After President Donald Trump announced a withdrawal from Syria, the House of Representatives overwhelmingly passed a resolution denouncing it as “a benefit to adversaries of the United States government, including Syria, Iran and Russia.”
Six days later, Mitch McConnell, the Republican leader of the Senate, introduced a similar resolution. “If not arrested,” he said, “withdrawing from Syria will invite more of the chaos that breeds terrorism and create a vacuum our adversaries will certainly fill.”
Such bipartisan agreement is rare in Washington these days. But it underestimates the wisdom of Trump’s decision, the benefits for U.S. interests in the Middle East and the nasty trick he has played on Russian President Vladimir Putin.
Trump calls Syria a “bloody sandbox.” He’s right about that. It is also a briar patch of warring tribes and sects, inexplicable ancient animosities and irreconcilable differences.
The president is not prepared to take responsibility for this complicated place, or to get caught up in it. If leaving creates an opportunity for Russia to fill the vacuum, as American lawmakers believe, then it is one Trump is happy to cede. The Russian leader struts on the world stage, but he has not exactly won a victory.
Sooner or later, al-Qaida, Islamic State or the next iteration of jihad will break loose in Syria. When that happens, the Russians will be the new Satan on the block. Their diplomats in Damascus will come under attack, as will Russian troops. More troops will be sent to defend them. Putin’s much-prized Mediterranean naval installations will require reinforcement. And so on. Soon enough, jihad will inflame Russia’s large Muslim population. Moscow itself will become a terrorist target.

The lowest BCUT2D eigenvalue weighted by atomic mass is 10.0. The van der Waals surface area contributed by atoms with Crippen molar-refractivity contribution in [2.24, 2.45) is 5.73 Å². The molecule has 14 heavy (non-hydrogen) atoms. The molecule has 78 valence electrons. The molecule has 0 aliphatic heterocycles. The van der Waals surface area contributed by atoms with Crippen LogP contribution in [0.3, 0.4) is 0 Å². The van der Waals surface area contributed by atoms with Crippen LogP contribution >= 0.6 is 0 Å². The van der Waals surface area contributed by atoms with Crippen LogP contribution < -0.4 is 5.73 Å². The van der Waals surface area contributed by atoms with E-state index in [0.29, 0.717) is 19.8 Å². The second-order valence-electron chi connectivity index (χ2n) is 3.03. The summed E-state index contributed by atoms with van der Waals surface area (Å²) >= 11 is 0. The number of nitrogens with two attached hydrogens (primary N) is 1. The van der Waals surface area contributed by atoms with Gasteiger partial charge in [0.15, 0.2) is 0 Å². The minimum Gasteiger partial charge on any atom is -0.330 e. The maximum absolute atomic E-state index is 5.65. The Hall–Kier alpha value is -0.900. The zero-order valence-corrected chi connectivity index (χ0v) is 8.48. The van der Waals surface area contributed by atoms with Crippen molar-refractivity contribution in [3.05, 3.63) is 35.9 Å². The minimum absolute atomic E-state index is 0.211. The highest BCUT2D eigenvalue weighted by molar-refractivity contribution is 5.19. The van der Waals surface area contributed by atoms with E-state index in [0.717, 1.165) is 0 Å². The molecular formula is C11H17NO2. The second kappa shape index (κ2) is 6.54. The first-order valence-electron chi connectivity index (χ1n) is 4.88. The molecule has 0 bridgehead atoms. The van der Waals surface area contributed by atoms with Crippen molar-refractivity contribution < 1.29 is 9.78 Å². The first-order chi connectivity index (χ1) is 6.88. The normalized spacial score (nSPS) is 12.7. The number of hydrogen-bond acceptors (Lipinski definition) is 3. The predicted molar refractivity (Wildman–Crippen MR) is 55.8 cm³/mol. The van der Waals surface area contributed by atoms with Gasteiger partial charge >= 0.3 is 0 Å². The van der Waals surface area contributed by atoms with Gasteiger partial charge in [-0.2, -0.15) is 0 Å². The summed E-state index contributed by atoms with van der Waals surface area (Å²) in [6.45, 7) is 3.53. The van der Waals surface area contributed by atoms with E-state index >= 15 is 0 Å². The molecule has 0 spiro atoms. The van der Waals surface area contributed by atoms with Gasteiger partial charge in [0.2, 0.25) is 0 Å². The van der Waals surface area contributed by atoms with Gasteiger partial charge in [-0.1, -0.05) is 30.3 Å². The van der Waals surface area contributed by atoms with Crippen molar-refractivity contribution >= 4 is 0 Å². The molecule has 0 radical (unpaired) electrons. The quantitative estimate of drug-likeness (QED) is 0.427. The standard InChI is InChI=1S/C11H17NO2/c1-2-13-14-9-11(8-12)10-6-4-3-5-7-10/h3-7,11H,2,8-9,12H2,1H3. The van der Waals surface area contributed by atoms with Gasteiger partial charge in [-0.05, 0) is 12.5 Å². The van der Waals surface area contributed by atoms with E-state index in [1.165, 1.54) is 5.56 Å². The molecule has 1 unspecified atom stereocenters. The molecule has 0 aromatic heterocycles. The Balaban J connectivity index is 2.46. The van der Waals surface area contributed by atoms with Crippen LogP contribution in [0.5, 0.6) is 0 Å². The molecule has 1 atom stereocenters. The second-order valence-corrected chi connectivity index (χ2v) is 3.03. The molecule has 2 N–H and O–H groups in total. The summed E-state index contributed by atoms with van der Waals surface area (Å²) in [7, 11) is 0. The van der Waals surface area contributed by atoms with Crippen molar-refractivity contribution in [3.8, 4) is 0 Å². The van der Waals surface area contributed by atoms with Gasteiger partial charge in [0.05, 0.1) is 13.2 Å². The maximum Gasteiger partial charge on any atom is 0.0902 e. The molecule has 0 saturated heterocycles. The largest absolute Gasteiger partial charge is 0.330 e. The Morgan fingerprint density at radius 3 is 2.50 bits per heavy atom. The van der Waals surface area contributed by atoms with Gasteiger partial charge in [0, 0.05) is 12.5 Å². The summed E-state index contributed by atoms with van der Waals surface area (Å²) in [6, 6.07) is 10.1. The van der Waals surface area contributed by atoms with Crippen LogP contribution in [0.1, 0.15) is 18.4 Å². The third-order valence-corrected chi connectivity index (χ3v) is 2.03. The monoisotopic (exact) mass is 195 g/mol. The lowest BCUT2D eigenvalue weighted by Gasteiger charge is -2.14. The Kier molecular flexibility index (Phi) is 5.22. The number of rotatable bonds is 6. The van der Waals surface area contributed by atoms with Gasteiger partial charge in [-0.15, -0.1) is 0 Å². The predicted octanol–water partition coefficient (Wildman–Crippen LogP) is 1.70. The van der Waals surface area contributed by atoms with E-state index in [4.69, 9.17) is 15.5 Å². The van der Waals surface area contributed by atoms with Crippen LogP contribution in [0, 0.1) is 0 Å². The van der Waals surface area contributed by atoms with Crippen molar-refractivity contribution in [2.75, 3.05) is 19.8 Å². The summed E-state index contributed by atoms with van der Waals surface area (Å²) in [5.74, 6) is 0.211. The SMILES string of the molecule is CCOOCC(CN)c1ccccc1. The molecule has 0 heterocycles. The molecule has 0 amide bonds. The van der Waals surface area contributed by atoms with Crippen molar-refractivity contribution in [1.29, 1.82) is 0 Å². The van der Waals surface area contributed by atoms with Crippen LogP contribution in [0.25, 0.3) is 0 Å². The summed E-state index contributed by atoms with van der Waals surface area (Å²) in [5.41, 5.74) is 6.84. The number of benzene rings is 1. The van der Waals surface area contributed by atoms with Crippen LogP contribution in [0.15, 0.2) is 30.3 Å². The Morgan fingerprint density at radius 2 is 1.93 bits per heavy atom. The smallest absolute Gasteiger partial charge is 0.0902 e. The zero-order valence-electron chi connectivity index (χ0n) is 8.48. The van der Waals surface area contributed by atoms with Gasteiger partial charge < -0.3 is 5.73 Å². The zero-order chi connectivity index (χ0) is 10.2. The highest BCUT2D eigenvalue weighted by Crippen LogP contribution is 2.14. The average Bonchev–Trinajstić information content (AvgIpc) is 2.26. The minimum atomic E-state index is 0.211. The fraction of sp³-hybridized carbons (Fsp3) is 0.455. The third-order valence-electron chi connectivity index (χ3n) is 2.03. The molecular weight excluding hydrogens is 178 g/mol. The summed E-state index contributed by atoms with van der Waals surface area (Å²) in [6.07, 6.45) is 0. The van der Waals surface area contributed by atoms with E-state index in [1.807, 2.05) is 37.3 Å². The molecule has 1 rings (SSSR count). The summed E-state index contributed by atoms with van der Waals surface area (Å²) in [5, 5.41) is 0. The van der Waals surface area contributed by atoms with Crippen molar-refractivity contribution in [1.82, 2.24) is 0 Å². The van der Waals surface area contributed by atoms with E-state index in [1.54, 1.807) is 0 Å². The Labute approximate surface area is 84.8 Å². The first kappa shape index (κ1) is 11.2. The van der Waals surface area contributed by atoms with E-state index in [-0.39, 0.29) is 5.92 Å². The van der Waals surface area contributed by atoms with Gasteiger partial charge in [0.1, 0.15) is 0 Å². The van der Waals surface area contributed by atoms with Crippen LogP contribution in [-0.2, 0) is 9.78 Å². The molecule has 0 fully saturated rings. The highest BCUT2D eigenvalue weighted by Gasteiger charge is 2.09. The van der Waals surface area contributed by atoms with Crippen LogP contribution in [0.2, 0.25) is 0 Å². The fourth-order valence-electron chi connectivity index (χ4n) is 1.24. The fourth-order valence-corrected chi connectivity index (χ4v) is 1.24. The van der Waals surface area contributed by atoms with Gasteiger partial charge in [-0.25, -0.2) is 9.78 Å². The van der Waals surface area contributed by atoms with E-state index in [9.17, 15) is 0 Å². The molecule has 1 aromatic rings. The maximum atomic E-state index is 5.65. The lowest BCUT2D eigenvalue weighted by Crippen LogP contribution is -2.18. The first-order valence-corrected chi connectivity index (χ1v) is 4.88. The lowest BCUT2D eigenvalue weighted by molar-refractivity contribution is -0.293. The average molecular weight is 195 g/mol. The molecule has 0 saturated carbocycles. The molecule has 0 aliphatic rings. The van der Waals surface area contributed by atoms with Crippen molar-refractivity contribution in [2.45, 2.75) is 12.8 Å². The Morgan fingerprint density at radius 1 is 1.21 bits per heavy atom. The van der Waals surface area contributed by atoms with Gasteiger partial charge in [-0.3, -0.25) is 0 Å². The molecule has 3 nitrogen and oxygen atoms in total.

The “safety zone” that Putin and Turkish President Recep Tayyip Erdogan have recently carved from northern Syria will collapse. Syrian leader Bashar Assad rightly considers it a violation of his country’s sovereignty, and if he can persuade his Russian patrons to shut down the zone, Erdogan will threaten another invasion. If Putin then sides with Turkey, Assad will take matters into his own hands. His army may not be fit for fighting armed opponents, but the Kurds are and can act as Assad’s proxies.
If and when such a border fight develops, Putin will find himself between Assad and Erdogan. Whatever he does, he will wind up in that most vulnerable of Middle Eastern positions, the friend of somebody’s enemy.
As the big power in charge, Russia also will be expected to help its Syrian client rebuild the damage from the civil war. Physical reconstruction alone is expected to cost $400-500 billion. This is a bill Trump had no intention of paying – and one more reason he was glad to hand northern Syria to Putin.
Russia cannot afford a project of this magnitude. It’s possible that Putin expects EU countries to foot the bill – motivated either by humanitarian impulses or by the desire to forestall another wave of destitute immigrants. But this is wishful thinking. Faced with a potential influx of Syrian refugees, Europe is more likely to raise barriers on its southern and eastern borders than to invest in affordable housing in the ruins of Aleppo and Homs.
What’s more, Syria needs more than new housing. It needs an entire economy. Tourism, once a major industry, has vanished. The country’s relatively insignificant oilfields are inoperable or in the hands of the tiny contingent of U.S. troops that’s left to guard them. And the country’s biggest export product is spice seeds.
Another headache for Putin is the ongoing Israel-Iran war, which is being fought largely in Syrian territory. So far, Russia has been studiously neutral. The powerful Israel Defense Forces are engaged against what their leaders regard as a strategic threat. And, unlike the Kurds, Israel is not a disposable American ally. Putin knows this and will not risk a military confrontation no matter how many Syrian-based Iranian munitions warehouses Israel destroys or how hard Assad pushes him to retaliate.